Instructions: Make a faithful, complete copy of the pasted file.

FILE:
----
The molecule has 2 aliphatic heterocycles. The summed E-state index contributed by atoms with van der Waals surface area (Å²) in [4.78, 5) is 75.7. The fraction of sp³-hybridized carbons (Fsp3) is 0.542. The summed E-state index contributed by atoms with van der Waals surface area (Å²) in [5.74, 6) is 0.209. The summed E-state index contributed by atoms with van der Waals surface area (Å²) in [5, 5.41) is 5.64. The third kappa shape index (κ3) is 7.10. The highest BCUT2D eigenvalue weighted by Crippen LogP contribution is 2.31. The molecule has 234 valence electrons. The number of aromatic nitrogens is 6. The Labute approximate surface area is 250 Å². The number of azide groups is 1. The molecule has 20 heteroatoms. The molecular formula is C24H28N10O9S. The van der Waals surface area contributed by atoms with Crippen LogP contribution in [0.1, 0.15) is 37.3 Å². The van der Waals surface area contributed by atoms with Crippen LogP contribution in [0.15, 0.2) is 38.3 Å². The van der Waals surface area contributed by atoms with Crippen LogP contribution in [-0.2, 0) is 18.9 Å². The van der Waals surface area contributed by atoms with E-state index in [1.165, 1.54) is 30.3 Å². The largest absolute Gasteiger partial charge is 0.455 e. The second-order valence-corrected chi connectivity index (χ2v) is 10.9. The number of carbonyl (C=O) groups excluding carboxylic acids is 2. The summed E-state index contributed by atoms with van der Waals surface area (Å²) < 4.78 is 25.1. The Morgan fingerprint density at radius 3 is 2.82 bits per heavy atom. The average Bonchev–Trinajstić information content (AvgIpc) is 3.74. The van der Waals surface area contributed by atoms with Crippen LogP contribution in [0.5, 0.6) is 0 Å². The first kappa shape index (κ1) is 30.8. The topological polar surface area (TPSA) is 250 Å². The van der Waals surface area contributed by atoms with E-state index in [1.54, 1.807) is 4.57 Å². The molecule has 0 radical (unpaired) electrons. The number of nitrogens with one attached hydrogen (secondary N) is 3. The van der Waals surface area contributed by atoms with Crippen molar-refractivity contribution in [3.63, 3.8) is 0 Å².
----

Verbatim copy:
The molecule has 2 aliphatic heterocycles. The summed E-state index contributed by atoms with van der Waals surface area (Å²) in [4.78, 5) is 75.7. The fraction of sp³-hybridized carbons (Fsp3) is 0.542. The summed E-state index contributed by atoms with van der Waals surface area (Å²) in [5.74, 6) is 0.209. The summed E-state index contributed by atoms with van der Waals surface area (Å²) in [5, 5.41) is 5.64. The third kappa shape index (κ3) is 7.10. The highest BCUT2D eigenvalue weighted by Crippen LogP contribution is 2.31. The molecule has 234 valence electrons. The number of aromatic nitrogens is 6. The Labute approximate surface area is 250 Å². The number of azide groups is 1. The molecule has 20 heteroatoms. The molecular formula is C24H28N10O9S. The van der Waals surface area contributed by atoms with Crippen LogP contribution in [0.1, 0.15) is 37.3 Å². The van der Waals surface area contributed by atoms with Crippen LogP contribution in [0.15, 0.2) is 38.3 Å². The van der Waals surface area contributed by atoms with Crippen LogP contribution in [-0.2, 0) is 18.9 Å². The van der Waals surface area contributed by atoms with E-state index in [1.165, 1.54) is 30.3 Å². The largest absolute Gasteiger partial charge is 0.455 e. The second-order valence-corrected chi connectivity index (χ2v) is 10.9. The number of carbonyl (C=O) groups excluding carboxylic acids is 2. The summed E-state index contributed by atoms with van der Waals surface area (Å²) < 4.78 is 25.1. The Morgan fingerprint density at radius 3 is 2.82 bits per heavy atom. The average Bonchev–Trinajstić information content (AvgIpc) is 3.74. The van der Waals surface area contributed by atoms with Crippen LogP contribution in [0.5, 0.6) is 0 Å². The first kappa shape index (κ1) is 30.8. The topological polar surface area (TPSA) is 250 Å². The van der Waals surface area contributed by atoms with E-state index in [1.54, 1.807) is 4.57 Å². The molecule has 0 radical (unpaired) electrons. The number of nitrogens with one attached hydrogen (secondary N) is 3. The van der Waals surface area contributed by atoms with Crippen molar-refractivity contribution in [3.63, 3.8) is 0 Å².